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If you want to go the gutter rain water collection way and wish to do little maintenance you may find this site useful. Note the siphon method of discharging overflow. The advantage of a siphon is it sucks water from the tank bottom where the nasties are more likely to lurk.

 

http://www.marley.co.nz/products/rainwater/rainwater-accessories/





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  Reply # 1675058 21-Nov-2016 16:14
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mdf: As a follow up query, the spot I've identified for the barrel gets loads of sun. All the tanks I've seen are UV stabilised, but I was thinking I might paint it as well (extra WAF if it blends in to the house). Any concerns about doing that? I know we've just had some of the yellow gas pipe installed and was told to paint that even though it was notionally UV stabilised.

 

 

That particular plastic doesn't hold paint very well.





Mike

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  Reply # 1675073 21-Nov-2016 16:44
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Thanks all. Reporting back:

 

- I can't find a readily available emergency water-type tank that would self replenish. There are plenty if you are looking at a 1,000L plus option as your main supply of water, but not so much at the <500L capacity (and price point) for an emergency supply.

 

- If you are using a tank for your main supply of water, you will get some natural self-replenishment (regardless of system) by taking supply from the bottom of the tank and having it refill at the top. But an emergency supply of water may sit there for (many) months without any real turnover in the water (depending on the system).

 

- Home-brewing a self-replenishing system would be possible for someone plumbingly-inclined (possibly using (new) toilet cistern parts?) but without step-by-step instructions it's not something I'd take on myself.

 

- Therefore for non-self replenishing options, you will need to drain the tank periodically regardless of whether its rain or tap filled. Obviously refilling by tap is going to be much less weather dependent than refilling from rain. The pessimist in me worries about the idea of catastrophe right after emptying.

 

- Plumbing into a downspout isn't that hard, but doing it right with leaf and first flush diverters and overflow mechanisms can add a couple of hundred dollars and limits you to spots relatively close to existing downspouts.

 

- I'm therefore coming around to @timmmay's approach of refilling a barrel from a tap. I can locate it out of the way and out of the sun. Easy to drain it periodically (even using it to wash the car/water the garden) and then refill from a tap. Don't have to wait for it to rain. I actually have a water main relatively close to one potential spot and am thinking about just installing a tap over the top of the tank. No hose required.

 

- The main advantage of plumbing in to a downspout in the event of an emergency is that if water supplies are cut off *and* it rains, you can replenish your water supply. I'm thinking that I will get a diverter, but not bother installing it unless/until there's an emergency. Some publications recommend allowing for 20L per person per day, but that seems like a heck of a lot of water to me in an emergency situation (i.e. you're not using it to bathe). Happy to be corrected there though if others have first hand experience.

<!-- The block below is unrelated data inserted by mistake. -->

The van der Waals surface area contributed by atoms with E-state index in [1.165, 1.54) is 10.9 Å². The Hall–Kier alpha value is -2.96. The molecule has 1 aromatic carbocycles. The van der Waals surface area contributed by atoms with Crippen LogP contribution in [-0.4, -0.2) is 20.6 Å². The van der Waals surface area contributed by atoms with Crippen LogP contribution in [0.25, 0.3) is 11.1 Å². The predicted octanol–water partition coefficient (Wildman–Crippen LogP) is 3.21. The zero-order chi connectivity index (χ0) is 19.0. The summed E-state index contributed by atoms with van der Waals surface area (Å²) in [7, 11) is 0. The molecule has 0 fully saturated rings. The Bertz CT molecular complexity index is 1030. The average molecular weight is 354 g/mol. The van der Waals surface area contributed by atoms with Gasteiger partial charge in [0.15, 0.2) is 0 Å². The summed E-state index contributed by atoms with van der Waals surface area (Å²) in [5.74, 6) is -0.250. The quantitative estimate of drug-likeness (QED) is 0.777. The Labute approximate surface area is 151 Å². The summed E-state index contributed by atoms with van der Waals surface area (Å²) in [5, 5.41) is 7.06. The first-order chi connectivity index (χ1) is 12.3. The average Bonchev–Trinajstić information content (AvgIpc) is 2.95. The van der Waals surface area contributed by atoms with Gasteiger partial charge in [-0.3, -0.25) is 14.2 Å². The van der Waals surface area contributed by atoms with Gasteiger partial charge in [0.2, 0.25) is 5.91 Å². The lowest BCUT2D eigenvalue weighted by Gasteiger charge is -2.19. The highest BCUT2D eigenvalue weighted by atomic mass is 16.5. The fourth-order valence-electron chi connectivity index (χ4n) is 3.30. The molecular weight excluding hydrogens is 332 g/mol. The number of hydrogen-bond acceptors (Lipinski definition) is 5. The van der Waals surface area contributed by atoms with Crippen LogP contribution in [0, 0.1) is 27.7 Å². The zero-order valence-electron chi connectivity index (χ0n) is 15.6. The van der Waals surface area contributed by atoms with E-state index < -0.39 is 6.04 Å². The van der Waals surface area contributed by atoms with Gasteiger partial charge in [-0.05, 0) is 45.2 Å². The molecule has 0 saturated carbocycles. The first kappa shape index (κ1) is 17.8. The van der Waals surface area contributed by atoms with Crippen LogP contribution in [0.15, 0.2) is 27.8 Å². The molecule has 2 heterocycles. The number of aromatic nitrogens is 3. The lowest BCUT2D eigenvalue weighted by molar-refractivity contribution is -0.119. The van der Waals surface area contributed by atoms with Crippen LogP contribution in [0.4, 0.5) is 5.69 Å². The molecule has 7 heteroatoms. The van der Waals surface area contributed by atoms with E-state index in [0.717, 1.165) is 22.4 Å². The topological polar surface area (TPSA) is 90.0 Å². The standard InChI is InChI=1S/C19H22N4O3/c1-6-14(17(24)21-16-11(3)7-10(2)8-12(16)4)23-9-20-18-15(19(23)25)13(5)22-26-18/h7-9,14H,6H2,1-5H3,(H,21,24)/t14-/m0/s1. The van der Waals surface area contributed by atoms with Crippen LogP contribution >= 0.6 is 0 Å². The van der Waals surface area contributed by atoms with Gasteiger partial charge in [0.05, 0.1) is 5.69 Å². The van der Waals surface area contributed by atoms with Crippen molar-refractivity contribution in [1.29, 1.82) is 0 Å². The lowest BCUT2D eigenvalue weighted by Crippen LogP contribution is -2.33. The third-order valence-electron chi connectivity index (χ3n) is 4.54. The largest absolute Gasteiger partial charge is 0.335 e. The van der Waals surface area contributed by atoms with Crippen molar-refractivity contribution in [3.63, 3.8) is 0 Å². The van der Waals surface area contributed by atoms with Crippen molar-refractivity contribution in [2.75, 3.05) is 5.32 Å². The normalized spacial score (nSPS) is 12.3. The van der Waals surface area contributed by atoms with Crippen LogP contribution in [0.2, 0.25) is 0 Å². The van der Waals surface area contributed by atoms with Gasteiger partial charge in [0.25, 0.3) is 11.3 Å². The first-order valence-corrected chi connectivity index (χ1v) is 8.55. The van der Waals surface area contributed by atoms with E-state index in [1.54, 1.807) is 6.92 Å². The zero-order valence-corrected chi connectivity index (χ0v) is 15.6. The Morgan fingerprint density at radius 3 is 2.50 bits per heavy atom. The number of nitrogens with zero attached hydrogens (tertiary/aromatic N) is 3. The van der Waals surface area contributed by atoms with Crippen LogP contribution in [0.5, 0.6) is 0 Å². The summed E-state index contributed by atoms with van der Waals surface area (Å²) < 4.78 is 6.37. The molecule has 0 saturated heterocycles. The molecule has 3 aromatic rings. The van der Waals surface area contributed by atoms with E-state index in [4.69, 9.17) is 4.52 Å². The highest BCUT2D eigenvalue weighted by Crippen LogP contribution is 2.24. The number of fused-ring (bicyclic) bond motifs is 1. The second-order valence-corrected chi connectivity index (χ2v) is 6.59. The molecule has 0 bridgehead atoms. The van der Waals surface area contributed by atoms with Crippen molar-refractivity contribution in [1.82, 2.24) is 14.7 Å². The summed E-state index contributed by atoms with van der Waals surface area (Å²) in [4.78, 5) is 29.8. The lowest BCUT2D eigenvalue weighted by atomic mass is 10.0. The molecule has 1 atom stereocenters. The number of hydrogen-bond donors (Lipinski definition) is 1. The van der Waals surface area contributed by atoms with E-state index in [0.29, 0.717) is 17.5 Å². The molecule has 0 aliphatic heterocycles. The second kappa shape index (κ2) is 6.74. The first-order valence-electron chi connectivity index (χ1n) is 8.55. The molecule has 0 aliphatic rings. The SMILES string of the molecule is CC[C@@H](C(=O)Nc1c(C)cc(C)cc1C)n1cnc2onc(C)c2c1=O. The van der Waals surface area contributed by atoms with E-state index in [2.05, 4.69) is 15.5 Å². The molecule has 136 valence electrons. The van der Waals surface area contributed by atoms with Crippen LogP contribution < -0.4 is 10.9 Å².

- If you are thinking about this type of approach, a drinking water-safe hose seems to be a good idea. Apparently (and why would the internet lead me astray) many brass fittings (e.g. garden taps, brass fittings) can contain lead, while many hoses are full of PVC and BPA. This is compounded by leaving them out in the sun (as you do) which can cause some nasties to sublimate and there dissolve the moment water comes through the hose. Drinking water hoses seem to have an outer with an inner core. The outer has all the stuff that makes a hose tough enough to actually use, but the inner core (that the water runs through) is made out of the whimpy stuff that is safe but wouldn't last on its own outdoors. I've just bought one from Bunnings. And brass fittings for it, thinking I was doing the right thing there. Whoops.

 

- The guy in Christchurch with the black barrels has a notice on his website advising that shipping north has been disrupted (unsurprisingly). It's also pretty expensive - $55-odd. I've been looking around in Wellington but most of the hardware stores seem pretty cleaned out.

 

- WREMO / Greater Wellington Councils have ordered a bulk supply of pretty good 200L tanks (including the rainwater diverter) from the Tank Guy. These are a great price - $105 (because of the bulk buy. They're at pains to point our no subsidies). But Twitter says Wellington at least is out at the moment.

 

- If someone does find a supplier that can ship to Wellington and is interested in putting together a bulk order, I'd probably be keen on participating. I have a few other enquiries out and will report back if I hear anything further.

 

@ObidiahSlope - I couldn't see a siphon discharge option on the Marley website?


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  Reply # 1675076 21-Nov-2016 16:50
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The WCC / Tank guy tanks aren't sealed, they have a hole near the top and the lid is just sitting there. I'd go for a barrel with a good screw on lid, but if you can't find one that WCC one is good enough.